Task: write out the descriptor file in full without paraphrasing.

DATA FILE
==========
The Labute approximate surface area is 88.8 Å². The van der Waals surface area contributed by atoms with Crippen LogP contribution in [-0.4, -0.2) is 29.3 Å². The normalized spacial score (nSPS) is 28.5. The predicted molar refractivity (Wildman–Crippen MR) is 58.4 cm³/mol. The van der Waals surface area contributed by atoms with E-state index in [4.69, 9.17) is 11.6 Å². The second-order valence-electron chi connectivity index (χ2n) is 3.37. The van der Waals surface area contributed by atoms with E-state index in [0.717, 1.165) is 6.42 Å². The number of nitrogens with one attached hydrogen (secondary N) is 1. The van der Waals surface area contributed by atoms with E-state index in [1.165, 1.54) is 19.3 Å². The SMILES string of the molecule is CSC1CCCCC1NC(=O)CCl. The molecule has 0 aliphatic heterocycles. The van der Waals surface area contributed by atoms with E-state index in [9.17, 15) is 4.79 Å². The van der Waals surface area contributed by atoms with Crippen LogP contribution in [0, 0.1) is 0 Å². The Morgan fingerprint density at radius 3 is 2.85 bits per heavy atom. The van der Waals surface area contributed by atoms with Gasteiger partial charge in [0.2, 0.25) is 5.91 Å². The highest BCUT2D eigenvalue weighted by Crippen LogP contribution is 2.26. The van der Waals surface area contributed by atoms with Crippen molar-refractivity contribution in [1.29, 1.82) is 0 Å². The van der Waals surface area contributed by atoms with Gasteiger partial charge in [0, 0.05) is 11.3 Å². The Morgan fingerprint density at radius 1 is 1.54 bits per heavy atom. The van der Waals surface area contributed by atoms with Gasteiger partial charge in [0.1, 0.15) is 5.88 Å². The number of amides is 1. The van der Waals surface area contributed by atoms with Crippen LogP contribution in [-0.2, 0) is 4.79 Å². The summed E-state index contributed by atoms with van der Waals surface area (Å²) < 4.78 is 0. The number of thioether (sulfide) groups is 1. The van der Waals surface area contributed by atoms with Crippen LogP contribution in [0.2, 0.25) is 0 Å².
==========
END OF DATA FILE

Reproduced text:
The Labute approximate surface area is 88.8 Å². The van der Waals surface area contributed by atoms with Crippen LogP contribution in [-0.4, -0.2) is 29.3 Å². The normalized spacial score (nSPS) is 28.5. The predicted molar refractivity (Wildman–Crippen MR) is 58.4 cm³/mol. The van der Waals surface area contributed by atoms with E-state index in [4.69, 9.17) is 11.6 Å². The second-order valence-electron chi connectivity index (χ2n) is 3.37. The van der Waals surface area contributed by atoms with E-state index in [0.717, 1.165) is 6.42 Å². The number of nitrogens with one attached hydrogen (secondary N) is 1. The van der Waals surface area contributed by atoms with E-state index in [1.165, 1.54) is 19.3 Å². The SMILES string of the molecule is CSC1CCCCC1NC(=O)CCl. The molecule has 0 aliphatic heterocycles. The van der Waals surface area contributed by atoms with E-state index in [9.17, 15) is 4.79 Å². The van der Waals surface area contributed by atoms with Crippen LogP contribution in [0, 0.1) is 0 Å². The Morgan fingerprint density at radius 3 is 2.85 bits per heavy atom. The van der Waals surface area contributed by atoms with Gasteiger partial charge in [0.2, 0.25) is 5.91 Å². The highest BCUT2D eigenvalue weighted by Crippen LogP contribution is 2.26. The van der Waals surface area contributed by atoms with Crippen molar-refractivity contribution in [1.29, 1.82) is 0 Å². The van der Waals surface area contributed by atoms with Gasteiger partial charge in [0, 0.05) is 11.3 Å². The Morgan fingerprint density at radius 1 is 1.54 bits per heavy atom. The van der Waals surface area contributed by atoms with Gasteiger partial charge in [0.1, 0.15) is 5.88 Å². The number of amides is 1. The van der Waals surface area contributed by atoms with Crippen LogP contribution in [-0.2, 0) is 4.79 Å². The summed E-state index contributed by atoms with van der Waals surface area (Å²) < 4.78 is 0. The number of thioether (sulfide) groups is 1. The van der Waals surface area contributed by atoms with Crippen LogP contribution in [0.2, 0.25) is 0 Å².